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In QGIS:

I have data of sightings of a particular animal that has been mapped as points. Some of these may be repeated sightings. I've classed the sightings according to 'SightCode' which represents the number of adults and juveniles in the sighting. I also have the Date of the sighting by YYMM.

For example, here I show the symbols as older (start of the year) to newest (recent month), and labels for SightCode.

enter image description here

How can I cluster the points so that they are grouped by proximity and attributes?

Ie. Show only recent sightings after January 2019 ~ 1901, then group those by SightCode and proximity so that sightings within say 1km of each other that are 1 Adult 3 Juveniles ~ 1A3J are only shown as 1 point and not x# of points.

The cluster point cluster symbology allows the symbols to show without the recent timing set when zoomed in, but when zooming out it also clusters all points without classifying those according to SightCode (it just lumps them all as a number). Attribute based clustering doesn't seem to take distance into account. I can't seem to get concave hull to work, I just get errors so not sure if that is the right tool anyway.

Any other ideas?

Edit 1 8/4/20: I tried DBSCAN as the first step but it's grouping a large number of points together that I would like to have seen separation with. See below. Where individual points are far apart, they were still clustered as one, because individual points were close... (green points). How to separate these out based on distance before progressing to the next steps?

enter image description here

  • The colors of the dots represent the date of the observation? Can you add a legend (or an explanation) to interpret them? – Gabriel De Luca Nov 25 '19 at 23:36
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    Unless these are elephants I would discard the juvenile count, there's a good chance that the observer may have not seen one or more (if present), likewise 2 adults become 1 adult if that's all the observer sees. All you can say from this data is that the species is generally present and that they can be seen where people are.. it reminds me of a crowd sourced koala survey, when compiled the data showed that koalas like asphalt - because the majority of the sightings were from the roadside! There could be thousands more where people don't like to go. – Michael Stimson Nov 26 '19 at 0:55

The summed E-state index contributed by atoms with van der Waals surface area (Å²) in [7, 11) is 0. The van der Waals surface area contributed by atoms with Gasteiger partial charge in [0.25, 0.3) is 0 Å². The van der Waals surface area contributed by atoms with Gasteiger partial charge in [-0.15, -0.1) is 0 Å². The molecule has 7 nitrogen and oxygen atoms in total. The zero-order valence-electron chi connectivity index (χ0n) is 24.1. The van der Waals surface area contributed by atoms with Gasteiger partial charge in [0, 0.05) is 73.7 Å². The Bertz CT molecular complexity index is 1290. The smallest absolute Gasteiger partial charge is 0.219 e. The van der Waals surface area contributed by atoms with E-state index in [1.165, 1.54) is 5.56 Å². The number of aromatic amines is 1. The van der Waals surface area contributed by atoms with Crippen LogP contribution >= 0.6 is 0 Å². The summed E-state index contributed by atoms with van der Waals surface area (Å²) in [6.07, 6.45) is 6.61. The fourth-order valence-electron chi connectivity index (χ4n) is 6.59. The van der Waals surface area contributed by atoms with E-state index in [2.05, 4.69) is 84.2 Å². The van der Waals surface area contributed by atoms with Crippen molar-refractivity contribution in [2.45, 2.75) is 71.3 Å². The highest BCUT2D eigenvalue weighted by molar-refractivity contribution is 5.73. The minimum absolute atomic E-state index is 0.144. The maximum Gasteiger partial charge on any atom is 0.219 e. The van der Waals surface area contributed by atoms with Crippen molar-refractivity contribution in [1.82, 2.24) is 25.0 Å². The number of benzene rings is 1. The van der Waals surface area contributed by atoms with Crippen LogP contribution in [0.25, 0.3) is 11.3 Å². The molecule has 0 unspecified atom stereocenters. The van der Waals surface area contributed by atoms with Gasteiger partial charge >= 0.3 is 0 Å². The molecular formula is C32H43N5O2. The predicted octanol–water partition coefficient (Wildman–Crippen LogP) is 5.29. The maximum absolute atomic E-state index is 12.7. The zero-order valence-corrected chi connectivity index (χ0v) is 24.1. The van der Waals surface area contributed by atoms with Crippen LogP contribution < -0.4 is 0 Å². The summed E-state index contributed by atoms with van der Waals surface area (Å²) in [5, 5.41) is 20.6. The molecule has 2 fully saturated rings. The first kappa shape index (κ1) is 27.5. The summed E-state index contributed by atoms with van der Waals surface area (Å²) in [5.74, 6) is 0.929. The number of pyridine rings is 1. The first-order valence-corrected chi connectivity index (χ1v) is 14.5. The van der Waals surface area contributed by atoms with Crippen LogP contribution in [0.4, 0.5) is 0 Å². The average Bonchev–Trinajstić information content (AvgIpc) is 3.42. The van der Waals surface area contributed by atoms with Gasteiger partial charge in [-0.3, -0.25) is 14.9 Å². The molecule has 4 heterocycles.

• Have you tried DBSCAN from the toolbox? – Erik Nov 26 '19 at 8:00
  • @Caragh try increasing the maximum distance between clustered points in the DBSCAN dialog box. Think of it as the distance beyond which you want it to treat the group like a separate cluster. – she_weeds yesterday
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Try this:

  1. Create clusters with DBSCAN, this will create a layer (default name is Clusters) with the same number of features, but with the additional field CLUSTER_ID
  2. Collect points with the same CLUSTER_ID into a multi-geometry layer with Collect geometries. This will create the collected layer.
  3. Create centroids for each cluster with the Centroids tool

If you are not satisfied with the default options, try tweaking these parameters:

  • EPS Maximum distance between clustered points (maybe insert a shorter distance)
  • DBSCAN* Treat border points as noise (DBSCAN*)
|improve this answer|||||
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    Thanks. DBSCAN sort of got part way through the job, however I have a pickle. DBSCAN grouped a whole bunch of sightings together where I was hoping for more separation, simply because they are a string. See edit to original post. – Caragh yesterday
  • I see, this looks as a setting problem, see my edited answer :) – RafDouglas yesterday

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